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Luftwaffe at War
Volume 1 - Gathering Storm


S u m m a r y

Title, Description & Publisher: Luftwaffe at War Gathering Storm 1933 – 1939 Volume 1
ISBN: 9781903223710
Media: Hard Cover; 280 x 215 mm format; 192 pages. 149 b/w, 97 colour photos plus over 200 drawings
Price: £16.99 available online from Ian Allan Publishing
Review Type: First Read
Advantages: Comprehensive behind the scenes look at the rise of the Luftwaffe, excellent artwork, interesting selection of photographs.
Recommendation: Recommended


Reviewed by Rob Baumgartner

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Having covered the colours and markings worn by Luftwaffe aircraft in World War II, Classic Publications now turn their attention to the history of this air force.

Here is the first book in a series that will take a detailed look into the planning, tactics and strategies employed in each of the Luftwaffe’s campaigns. In addition to the above, the aspect of command and leadership is discussed, an area where power struggles were an ongoing conflict in itself.

The philosophy concerning the success and failure of the many battles can not be forgotten and this facet of the war has also been taken into account.

Volume One goes right back to where it all started. From the confused times immediately following WWI to the turbulent years of the early ‘20s, this first chapter reviews the circumstances that limited Germany’s access to aircraft.

The following two sections explain how the seeds of the newly sown Luftwaffe were able to be nourished. The clandestine training and development of future Luftwaffe pilots is put into perspective, as well as how such an audacious scheme was able to occur in Soviet Russia.

Politics were a major player in this arrangement and this is discussed in full. There was plenty of infighting during these fledgling years as Germany’s leading personalities made their play for power. This is one of the more interesting subjects that the author addresses as he explains the traits of the characters and how it impacted on their decisions.

The baptism of fire was of course Spain. This and the invasion of Poland have chapters of their own. As expected, the fascinating “behind the scene” antics of the participants are brought to light with many entertaining anecdotes to be found.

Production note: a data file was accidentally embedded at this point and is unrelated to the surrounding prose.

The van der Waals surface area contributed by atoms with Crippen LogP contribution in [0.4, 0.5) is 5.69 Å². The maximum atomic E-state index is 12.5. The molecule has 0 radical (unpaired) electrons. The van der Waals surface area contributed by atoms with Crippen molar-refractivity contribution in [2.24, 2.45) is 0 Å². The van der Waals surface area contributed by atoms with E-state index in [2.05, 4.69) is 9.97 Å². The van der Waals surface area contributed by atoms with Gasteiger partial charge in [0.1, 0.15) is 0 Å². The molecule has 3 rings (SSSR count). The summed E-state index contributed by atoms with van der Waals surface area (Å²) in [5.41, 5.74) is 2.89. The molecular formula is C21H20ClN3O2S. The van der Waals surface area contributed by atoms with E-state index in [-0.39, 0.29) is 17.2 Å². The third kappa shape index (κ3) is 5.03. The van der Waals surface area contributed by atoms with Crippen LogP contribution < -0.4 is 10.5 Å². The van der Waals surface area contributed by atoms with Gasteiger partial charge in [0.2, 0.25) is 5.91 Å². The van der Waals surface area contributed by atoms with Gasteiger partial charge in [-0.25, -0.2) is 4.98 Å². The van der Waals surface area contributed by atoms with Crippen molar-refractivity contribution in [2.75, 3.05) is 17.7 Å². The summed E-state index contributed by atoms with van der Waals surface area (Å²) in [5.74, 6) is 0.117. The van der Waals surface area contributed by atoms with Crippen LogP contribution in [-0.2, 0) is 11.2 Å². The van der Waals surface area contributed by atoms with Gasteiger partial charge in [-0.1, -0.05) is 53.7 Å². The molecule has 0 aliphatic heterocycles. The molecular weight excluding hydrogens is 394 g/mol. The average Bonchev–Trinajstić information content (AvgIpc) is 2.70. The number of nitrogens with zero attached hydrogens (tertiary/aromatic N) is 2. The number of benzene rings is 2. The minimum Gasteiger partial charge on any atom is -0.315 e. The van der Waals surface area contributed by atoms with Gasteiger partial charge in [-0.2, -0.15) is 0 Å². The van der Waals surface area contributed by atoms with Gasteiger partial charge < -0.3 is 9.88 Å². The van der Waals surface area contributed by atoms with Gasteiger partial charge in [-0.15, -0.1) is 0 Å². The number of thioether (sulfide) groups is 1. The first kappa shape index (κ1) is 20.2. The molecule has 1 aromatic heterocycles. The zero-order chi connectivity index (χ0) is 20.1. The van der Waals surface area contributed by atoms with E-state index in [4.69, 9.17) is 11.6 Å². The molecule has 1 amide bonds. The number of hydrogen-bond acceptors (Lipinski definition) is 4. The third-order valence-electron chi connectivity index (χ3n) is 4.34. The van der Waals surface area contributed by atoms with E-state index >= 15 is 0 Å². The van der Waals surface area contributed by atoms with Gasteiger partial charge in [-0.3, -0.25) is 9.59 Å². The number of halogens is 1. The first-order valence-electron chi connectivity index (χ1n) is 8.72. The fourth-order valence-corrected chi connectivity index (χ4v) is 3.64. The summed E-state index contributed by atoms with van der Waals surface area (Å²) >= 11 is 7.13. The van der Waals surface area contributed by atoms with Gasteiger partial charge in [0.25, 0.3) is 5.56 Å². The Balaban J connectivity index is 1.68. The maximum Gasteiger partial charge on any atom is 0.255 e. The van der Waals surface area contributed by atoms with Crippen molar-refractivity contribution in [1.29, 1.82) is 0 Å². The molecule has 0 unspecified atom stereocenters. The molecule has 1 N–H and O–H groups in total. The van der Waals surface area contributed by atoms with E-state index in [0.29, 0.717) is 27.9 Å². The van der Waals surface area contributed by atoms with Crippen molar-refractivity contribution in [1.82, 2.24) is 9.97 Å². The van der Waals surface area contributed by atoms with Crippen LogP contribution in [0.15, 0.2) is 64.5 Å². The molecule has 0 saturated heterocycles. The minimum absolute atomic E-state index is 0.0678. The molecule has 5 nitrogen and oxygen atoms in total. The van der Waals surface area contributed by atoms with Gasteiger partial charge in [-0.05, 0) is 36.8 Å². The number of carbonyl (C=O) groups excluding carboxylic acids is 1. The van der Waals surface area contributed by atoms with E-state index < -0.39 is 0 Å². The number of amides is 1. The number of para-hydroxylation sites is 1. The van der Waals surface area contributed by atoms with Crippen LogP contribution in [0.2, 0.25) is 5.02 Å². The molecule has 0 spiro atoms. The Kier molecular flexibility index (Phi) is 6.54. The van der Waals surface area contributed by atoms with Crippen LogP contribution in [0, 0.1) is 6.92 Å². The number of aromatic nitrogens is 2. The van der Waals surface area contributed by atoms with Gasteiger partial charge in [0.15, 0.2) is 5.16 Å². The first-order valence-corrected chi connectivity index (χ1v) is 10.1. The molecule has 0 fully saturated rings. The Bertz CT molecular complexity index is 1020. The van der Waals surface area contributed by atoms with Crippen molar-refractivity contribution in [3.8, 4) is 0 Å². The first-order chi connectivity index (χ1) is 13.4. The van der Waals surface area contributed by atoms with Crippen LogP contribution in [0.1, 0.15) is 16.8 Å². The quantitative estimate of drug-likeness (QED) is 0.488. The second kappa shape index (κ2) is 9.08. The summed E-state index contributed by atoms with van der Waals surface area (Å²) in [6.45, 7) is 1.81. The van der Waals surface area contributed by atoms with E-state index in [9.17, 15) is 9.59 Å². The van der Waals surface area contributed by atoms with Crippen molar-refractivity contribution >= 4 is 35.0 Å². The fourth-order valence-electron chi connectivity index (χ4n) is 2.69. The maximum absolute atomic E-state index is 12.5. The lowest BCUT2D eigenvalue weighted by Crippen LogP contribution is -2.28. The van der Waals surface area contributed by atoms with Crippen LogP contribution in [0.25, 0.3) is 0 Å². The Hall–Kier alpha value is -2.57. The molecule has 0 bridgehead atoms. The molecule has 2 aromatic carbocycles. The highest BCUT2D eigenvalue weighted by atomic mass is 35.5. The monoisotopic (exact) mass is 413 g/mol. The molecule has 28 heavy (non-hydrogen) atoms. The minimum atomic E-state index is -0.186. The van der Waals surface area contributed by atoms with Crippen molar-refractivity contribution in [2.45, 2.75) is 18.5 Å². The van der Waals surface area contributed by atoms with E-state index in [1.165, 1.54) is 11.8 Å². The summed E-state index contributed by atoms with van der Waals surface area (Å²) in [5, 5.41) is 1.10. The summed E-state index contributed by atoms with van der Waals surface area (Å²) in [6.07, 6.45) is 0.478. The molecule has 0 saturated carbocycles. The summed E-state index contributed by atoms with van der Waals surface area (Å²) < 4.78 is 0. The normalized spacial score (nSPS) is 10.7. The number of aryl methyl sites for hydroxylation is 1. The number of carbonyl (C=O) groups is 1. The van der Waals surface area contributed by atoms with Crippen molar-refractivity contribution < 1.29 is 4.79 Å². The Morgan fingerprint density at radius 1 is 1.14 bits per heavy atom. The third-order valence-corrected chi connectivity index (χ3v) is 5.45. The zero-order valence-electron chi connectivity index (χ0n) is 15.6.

The pace of the book is furious with the author managing to cover an amazing amount of information in the pages provided. Occasionally this can overwhelm the reader and it helps to stop every now and then to take a breath.

An example of one sentence being: “They created a loose grouping of modernisers who were nicknamed the Fronde, after French 17th century rebels and one of their leaders was the Truppenamt’s Head of Operations, Oberst Werner von Blomberg who would play a key role in Luftwaffe development and whose son, Axel, would perish as a Luftwaffe officer in 1941 leading a mission to Iraq”…phew!

The quality artwork of Tom Tullis will be familiar to those that have seen other books from this publisher. His excellent work has been reproduced here with at least a dozen profiles displayed.

Over 175 photographs compliment the text and these are an interesting mixture of man and machine.





This book gives the reader a different perspective in regard to the rising of the Luftwaffe.

Instead of concentrating purely on the aircraft and campaigns of the period, the author looks at the feuds, ambitions and psychology of the people involved. It may bog you down at times due to the sheer volume of information the author wants to convey, but persevere and you won’t be disappointed.

Thanks to Simon from DLS for the review sample

Review Copyright © 2007 by Rob Baumgartner
This Page Created on 23 April, 2007
Last updated 24 December, 2007

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